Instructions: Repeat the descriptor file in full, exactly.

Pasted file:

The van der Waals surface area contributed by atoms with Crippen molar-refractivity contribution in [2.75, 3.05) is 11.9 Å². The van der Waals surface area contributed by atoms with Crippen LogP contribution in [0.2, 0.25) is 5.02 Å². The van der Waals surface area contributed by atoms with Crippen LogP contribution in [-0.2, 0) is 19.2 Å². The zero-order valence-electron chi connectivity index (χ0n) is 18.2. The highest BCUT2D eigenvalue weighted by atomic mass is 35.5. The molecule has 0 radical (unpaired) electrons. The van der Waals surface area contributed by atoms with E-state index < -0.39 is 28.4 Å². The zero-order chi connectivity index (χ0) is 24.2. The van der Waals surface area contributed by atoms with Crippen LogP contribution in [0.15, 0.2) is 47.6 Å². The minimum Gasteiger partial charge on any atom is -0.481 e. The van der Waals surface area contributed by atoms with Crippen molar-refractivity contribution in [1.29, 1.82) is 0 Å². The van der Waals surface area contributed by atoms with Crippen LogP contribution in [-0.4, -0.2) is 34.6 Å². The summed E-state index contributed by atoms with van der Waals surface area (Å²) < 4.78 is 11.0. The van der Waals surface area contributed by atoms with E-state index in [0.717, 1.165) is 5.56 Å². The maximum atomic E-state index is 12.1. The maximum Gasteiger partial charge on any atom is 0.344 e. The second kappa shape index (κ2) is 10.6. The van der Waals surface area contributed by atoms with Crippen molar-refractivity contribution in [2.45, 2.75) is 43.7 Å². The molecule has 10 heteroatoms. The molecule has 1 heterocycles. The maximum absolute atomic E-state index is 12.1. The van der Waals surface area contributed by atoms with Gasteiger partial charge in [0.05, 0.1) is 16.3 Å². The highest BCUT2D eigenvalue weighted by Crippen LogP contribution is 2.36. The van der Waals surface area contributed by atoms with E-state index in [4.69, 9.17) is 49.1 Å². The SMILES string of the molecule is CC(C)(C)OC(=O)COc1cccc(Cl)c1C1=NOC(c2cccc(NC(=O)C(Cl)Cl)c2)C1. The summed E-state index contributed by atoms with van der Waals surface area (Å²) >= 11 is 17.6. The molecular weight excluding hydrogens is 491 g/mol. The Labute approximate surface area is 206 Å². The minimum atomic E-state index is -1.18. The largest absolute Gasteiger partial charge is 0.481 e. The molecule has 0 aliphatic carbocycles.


The van der Waals surface area contributed by atoms with Crippen molar-refractivity contribution in [2.75, 3.05) is 11.9 Å². The van der Waals surface area contributed by atoms with Crippen LogP contribution in [0.2, 0.25) is 5.02 Å². The van der Waals surface area contributed by atoms with Crippen LogP contribution in [-0.2, 0) is 19.2 Å². The zero-order valence-electron chi connectivity index (χ0n) is 18.2. The highest BCUT2D eigenvalue weighted by atomic mass is 35.5. The molecule has 0 radical (unpaired) electrons. The van der Waals surface area contributed by atoms with E-state index < -0.39 is 28.4 Å². The zero-order chi connectivity index (χ0) is 24.2. The van der Waals surface area contributed by atoms with Crippen LogP contribution in [0.15, 0.2) is 47.6 Å². The minimum Gasteiger partial charge on any atom is -0.481 e. The van der Waals surface area contributed by atoms with Crippen molar-refractivity contribution in [1.29, 1.82) is 0 Å². The van der Waals surface area contributed by atoms with Crippen LogP contribution in [-0.4, -0.2) is 34.6 Å². The summed E-state index contributed by atoms with van der Waals surface area (Å²) < 4.78 is 11.0. The van der Waals surface area contributed by atoms with E-state index in [0.717, 1.165) is 5.56 Å². The maximum atomic E-state index is 12.1. The maximum Gasteiger partial charge on any atom is 0.344 e. The second kappa shape index (κ2) is 10.6. The van der Waals surface area contributed by atoms with Crippen molar-refractivity contribution in [2.45, 2.75) is 43.7 Å². The molecule has 10 heteroatoms. The molecule has 1 heterocycles. The maximum absolute atomic E-state index is 12.1. The van der Waals surface area contributed by atoms with Gasteiger partial charge in [0.05, 0.1) is 16.3 Å². The highest BCUT2D eigenvalue weighted by Crippen LogP contribution is 2.36. The van der Waals surface area contributed by atoms with E-state index in [4.69, 9.17) is 49.1 Å². The SMILES string of the molecule is CC(C)(C)OC(=O)COc1cccc(Cl)c1C1=NOC(c2cccc(NC(=O)C(Cl)Cl)c2)C1. The summed E-state index contributed by atoms with van der Waals surface area (Å²) >= 11 is 17.6. The molecular weight excluding hydrogens is 491 g/mol. The Labute approximate surface area is 206 Å². The minimum atomic E-state index is -1.18. The largest absolute Gasteiger partial charge is 0.481 e. The molecule has 0 aliphatic carbocycles.